Rick Santorum, One of Us

Rick Santorum, One of Us

Rick Santorum, One of Us

Reporting on Politics and Policy.
Jan. 3 2012 5:05 PM

Rick Santorum, One of Us

URBANDALE, Iowa -- Ron Wilson, a retired insurance salesman, got to the Des Moines Christian Assembly early and scored a bleacher seat to see Rick Santorum. In four hours, he'd come back to the same gym. He'd made his decision: He'd vote for Santorum.

"I'm pragmatic," he explained. "Romney will probably win the nomination, but I want Santorum in the race. It should come down to those two." Romney was a fine guy, but other voters -- not him -- would struggle with supporting a Mormon. Santorum would struggle, too. but either candidate could beat Barack Obama.

"If you guys did some digging, you'd realize we don't know anything about Obama," said Wilson. "We don't have his college records; we don't know who he dated in college. I think that birth certificate stuff was pretty stupid, but there are aspects of his career that no has looked at. Look into Jeremiah Wright's church, and Black Liberation Theology. It's a racist church, fundamentally." Contrast all that with Santorum. "He's one of us," said Wilson.

Before Santorum entered the room, a few hundred students from the Des Moines Christian School were ushered in to listen. (Only press, students, and Assembly members were allowed -- this was not a vote-maximizing event.) We were treated to the Star-Spangled Banner sung by the Duggar family, a Missouri-based family of two parents and 19 kids, who had endorsed Santorum and traveled with him. (Their bus, temporarily named the "Santourin' Express, was parked outside.) We looked to the back of the room, and Santorum and his family were there, standing for the song.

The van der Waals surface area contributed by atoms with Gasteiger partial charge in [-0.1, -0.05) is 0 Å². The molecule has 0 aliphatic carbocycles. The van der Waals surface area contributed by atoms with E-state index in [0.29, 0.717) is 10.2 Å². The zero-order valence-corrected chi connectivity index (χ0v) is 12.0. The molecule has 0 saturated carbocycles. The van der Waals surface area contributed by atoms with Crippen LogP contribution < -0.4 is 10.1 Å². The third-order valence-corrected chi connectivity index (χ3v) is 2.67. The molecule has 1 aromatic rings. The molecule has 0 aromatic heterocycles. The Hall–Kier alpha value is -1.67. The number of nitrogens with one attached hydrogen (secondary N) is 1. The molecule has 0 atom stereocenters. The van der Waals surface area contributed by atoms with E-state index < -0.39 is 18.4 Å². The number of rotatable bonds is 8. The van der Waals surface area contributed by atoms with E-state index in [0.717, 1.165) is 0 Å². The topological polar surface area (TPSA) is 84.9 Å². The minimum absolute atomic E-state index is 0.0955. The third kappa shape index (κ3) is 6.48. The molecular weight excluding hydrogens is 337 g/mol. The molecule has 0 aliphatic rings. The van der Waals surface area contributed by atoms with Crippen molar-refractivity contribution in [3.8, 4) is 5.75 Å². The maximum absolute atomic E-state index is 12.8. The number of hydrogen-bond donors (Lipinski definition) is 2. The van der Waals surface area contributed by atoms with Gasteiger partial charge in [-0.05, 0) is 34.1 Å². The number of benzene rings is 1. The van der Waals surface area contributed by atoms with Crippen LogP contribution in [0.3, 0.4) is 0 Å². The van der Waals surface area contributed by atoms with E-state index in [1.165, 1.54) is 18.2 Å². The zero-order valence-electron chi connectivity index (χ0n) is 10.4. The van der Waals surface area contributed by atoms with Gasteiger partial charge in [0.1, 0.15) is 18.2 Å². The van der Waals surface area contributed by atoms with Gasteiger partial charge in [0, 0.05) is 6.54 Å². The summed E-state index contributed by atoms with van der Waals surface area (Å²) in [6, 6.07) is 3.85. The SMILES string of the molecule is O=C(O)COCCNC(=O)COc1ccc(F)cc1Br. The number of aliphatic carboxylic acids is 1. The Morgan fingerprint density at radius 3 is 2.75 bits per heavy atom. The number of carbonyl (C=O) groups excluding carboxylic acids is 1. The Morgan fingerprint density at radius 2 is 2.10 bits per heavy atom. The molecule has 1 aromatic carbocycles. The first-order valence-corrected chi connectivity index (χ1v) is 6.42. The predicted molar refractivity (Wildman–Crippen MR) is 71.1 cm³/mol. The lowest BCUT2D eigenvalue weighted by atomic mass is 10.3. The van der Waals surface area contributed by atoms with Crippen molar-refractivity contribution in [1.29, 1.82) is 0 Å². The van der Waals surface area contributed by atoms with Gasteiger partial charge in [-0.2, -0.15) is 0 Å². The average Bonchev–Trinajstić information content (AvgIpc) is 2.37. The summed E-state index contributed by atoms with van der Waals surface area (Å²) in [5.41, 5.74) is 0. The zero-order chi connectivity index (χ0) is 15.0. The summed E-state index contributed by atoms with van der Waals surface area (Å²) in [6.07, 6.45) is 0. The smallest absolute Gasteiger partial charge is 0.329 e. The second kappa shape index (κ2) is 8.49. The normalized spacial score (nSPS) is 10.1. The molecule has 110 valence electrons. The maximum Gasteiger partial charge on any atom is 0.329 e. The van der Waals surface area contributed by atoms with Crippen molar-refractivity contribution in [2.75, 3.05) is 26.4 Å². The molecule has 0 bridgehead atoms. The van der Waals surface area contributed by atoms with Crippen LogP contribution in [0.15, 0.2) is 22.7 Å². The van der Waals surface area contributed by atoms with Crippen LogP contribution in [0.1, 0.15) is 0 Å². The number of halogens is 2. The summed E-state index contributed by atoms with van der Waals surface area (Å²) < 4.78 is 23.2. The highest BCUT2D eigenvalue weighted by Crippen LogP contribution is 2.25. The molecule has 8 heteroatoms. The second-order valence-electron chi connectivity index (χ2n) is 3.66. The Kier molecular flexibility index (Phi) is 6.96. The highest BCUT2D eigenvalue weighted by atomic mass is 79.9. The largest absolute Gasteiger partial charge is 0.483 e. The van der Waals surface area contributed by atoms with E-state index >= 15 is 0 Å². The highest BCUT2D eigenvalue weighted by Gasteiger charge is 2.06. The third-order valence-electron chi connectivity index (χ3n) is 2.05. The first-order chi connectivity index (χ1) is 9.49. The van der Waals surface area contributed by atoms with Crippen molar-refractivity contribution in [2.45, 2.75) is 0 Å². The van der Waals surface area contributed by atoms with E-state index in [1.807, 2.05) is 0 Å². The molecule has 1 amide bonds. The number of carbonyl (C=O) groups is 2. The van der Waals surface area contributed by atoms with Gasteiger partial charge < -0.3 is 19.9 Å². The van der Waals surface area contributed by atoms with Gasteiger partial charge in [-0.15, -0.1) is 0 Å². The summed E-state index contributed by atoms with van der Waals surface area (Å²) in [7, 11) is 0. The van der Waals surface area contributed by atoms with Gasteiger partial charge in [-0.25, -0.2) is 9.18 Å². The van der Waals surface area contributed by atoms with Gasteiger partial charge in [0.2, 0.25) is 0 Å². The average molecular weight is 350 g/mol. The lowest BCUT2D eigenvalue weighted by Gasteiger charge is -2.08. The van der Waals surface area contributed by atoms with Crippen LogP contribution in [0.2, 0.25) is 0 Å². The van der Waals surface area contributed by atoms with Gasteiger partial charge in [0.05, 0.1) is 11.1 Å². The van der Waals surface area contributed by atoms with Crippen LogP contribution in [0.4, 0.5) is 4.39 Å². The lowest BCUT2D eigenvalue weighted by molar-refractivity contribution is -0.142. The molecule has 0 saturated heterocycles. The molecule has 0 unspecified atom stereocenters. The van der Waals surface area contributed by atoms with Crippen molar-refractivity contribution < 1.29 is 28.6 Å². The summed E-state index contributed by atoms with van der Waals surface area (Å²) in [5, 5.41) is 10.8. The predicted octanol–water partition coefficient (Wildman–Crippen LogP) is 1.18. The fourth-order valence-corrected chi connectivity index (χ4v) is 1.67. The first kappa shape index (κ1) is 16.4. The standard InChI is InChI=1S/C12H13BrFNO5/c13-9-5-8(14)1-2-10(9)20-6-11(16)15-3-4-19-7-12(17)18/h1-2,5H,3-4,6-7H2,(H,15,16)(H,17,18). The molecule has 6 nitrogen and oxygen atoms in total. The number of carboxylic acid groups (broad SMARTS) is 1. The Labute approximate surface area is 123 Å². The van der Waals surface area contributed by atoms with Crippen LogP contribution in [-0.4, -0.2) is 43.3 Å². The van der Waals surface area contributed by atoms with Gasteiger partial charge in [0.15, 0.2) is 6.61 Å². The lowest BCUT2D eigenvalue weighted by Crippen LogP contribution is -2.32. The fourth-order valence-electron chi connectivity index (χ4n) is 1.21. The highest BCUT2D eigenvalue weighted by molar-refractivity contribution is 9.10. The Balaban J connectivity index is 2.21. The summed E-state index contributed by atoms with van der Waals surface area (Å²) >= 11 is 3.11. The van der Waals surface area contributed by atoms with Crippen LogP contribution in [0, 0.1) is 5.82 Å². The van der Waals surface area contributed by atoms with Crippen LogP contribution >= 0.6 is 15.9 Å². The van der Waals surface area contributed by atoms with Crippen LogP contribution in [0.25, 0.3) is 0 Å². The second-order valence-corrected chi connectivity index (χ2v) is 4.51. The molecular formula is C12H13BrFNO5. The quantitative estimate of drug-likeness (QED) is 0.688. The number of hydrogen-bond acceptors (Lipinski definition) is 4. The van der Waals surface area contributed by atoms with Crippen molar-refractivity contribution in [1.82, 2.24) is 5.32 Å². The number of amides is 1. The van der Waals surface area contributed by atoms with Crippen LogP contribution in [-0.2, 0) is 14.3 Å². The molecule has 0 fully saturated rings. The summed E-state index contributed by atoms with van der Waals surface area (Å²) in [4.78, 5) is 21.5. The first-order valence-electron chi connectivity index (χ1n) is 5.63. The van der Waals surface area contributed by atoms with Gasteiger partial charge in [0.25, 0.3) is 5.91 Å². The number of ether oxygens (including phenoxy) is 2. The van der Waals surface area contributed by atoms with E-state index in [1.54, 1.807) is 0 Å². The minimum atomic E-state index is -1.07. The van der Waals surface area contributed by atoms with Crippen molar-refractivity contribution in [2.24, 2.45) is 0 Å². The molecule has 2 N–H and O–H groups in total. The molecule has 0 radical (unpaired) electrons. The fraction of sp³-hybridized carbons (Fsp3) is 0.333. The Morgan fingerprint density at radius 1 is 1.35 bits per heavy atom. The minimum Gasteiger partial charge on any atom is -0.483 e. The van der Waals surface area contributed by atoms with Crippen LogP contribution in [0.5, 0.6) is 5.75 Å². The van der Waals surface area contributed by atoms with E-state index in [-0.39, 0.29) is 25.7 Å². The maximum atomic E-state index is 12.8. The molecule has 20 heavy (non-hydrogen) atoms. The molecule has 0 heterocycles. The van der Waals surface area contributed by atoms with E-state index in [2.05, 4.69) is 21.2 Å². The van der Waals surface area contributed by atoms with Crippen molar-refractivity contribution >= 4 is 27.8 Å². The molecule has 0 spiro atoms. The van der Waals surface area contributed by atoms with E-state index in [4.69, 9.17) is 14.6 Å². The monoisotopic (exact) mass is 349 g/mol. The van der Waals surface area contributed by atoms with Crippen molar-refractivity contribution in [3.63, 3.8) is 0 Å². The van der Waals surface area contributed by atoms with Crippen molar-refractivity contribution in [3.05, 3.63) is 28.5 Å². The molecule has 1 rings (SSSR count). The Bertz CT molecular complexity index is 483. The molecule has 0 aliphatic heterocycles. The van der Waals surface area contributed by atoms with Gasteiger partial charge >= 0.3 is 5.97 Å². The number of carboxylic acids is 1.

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The Santorum clan took their places as the candidate re-introduced himself. "Thanks for inviting us back," he said -- it's exceedingly tough to find a part of Iowa he hasn't visited. He hadn't brought his disabled daughter, Bella, but family members were wearing badges for her, to bring her to Urbandale, in spirit. Santorum turned to the students, and talked about young people.

"As we saw in the last election," he said, "they tend to get wrapped up in celebrity, and not the substance of the race." He was offering substance, and facts that proved that he and his audience had the right values. "Graduate from high school," he said. "Get married. Have children. There's a 2009 study from Brookings which says that f you have done those things, the poverty rate in America is 2 percent. You will not only not be poor, you will do very well in America."
Santorum's voice was rising. "Why wouldn't leaders in this country stand up and promote marriage? Stop, in any way they could, the sexual promiscuity that leads to out of wedlock births?" It was obvious. "I love it when the left, and the president says you folks who hold your bibles in your hands, and cling to your guns, are worn. Our values are based on religion, based on the Bible. Their values are based on the religion of self."  The candidate pointed his right arm as if shaming a left-wing debate partner. "You know what's at stake in this election? That value structure. That, right there."

Over in a corner of the room, Ralph Reed watched Santorum intently. He wasn't making an endorsement, he said. That was up to the people in the room, meeting a candidate who was One of Them.

David Weigel is a reporter for the Washington Post.